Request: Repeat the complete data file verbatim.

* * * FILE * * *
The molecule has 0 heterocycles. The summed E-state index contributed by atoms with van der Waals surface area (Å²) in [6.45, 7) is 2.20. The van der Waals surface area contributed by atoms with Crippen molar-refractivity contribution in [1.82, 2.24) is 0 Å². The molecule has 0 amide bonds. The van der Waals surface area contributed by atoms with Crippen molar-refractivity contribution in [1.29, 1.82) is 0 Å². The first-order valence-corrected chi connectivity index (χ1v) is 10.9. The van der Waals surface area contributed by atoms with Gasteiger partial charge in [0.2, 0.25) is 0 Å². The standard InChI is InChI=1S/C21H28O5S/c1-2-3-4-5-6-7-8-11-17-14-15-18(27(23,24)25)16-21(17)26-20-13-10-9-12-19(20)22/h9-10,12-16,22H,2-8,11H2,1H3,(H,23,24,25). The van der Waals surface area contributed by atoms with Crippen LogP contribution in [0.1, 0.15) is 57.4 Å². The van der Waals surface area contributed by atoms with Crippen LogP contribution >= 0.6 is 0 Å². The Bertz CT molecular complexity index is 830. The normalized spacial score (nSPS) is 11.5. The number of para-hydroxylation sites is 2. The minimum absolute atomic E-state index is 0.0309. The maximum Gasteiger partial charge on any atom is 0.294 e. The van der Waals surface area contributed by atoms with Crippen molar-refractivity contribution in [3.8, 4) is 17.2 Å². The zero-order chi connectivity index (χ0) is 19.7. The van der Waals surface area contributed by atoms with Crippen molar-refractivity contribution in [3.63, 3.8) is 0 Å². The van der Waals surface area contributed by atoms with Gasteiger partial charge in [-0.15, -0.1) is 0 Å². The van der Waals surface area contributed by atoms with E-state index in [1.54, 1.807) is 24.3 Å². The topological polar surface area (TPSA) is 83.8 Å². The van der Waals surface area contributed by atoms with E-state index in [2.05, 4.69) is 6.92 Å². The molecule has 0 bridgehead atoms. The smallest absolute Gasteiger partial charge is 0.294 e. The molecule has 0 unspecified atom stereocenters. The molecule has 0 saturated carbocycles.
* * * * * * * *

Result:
The molecule has 0 heterocycles. The summed E-state index contributed by atoms with van der Waals surface area (Å²) in [6.45, 7) is 2.20. The van der Waals surface area contributed by atoms with Crippen molar-refractivity contribution in [1.82, 2.24) is 0 Å². The molecule has 0 amide bonds. The van der Waals surface area contributed by atoms with Crippen molar-refractivity contribution in [1.29, 1.82) is 0 Å². The first-order valence-corrected chi connectivity index (χ1v) is 10.9. The van der Waals surface area contributed by atoms with Gasteiger partial charge in [0.2, 0.25) is 0 Å². The standard InChI is InChI=1S/C21H28O5S/c1-2-3-4-5-6-7-8-11-17-14-15-18(27(23,24)25)16-21(17)26-20-13-10-9-12-19(20)22/h9-10,12-16,22H,2-8,11H2,1H3,(H,23,24,25). The van der Waals surface area contributed by atoms with Crippen LogP contribution in [0.1, 0.15) is 57.4 Å². The van der Waals surface area contributed by atoms with Crippen LogP contribution >= 0.6 is 0 Å². The Bertz CT molecular complexity index is 830. The normalized spacial score (nSPS) is 11.5. The number of para-hydroxylation sites is 2. The minimum absolute atomic E-state index is 0.0309. The maximum Gasteiger partial charge on any atom is 0.294 e. The van der Waals surface area contributed by atoms with Crippen molar-refractivity contribution in [3.8, 4) is 17.2 Å². The zero-order chi connectivity index (χ0) is 19.7. The van der Waals surface area contributed by atoms with Crippen molar-refractivity contribution in [3.63, 3.8) is 0 Å². The van der Waals surface area contributed by atoms with Gasteiger partial charge in [-0.15, -0.1) is 0 Å². The van der Waals surface area contributed by atoms with E-state index in [1.54, 1.807) is 24.3 Å². The topological polar surface area (TPSA) is 83.8 Å². The van der Waals surface area contributed by atoms with E-state index in [2.05, 4.69) is 6.92 Å². The molecule has 0 bridgehead atoms. The smallest absolute Gasteiger partial charge is 0.294 e. The molecule has 0 unspecified atom stereocenters. The molecule has 0 saturated carbocycles.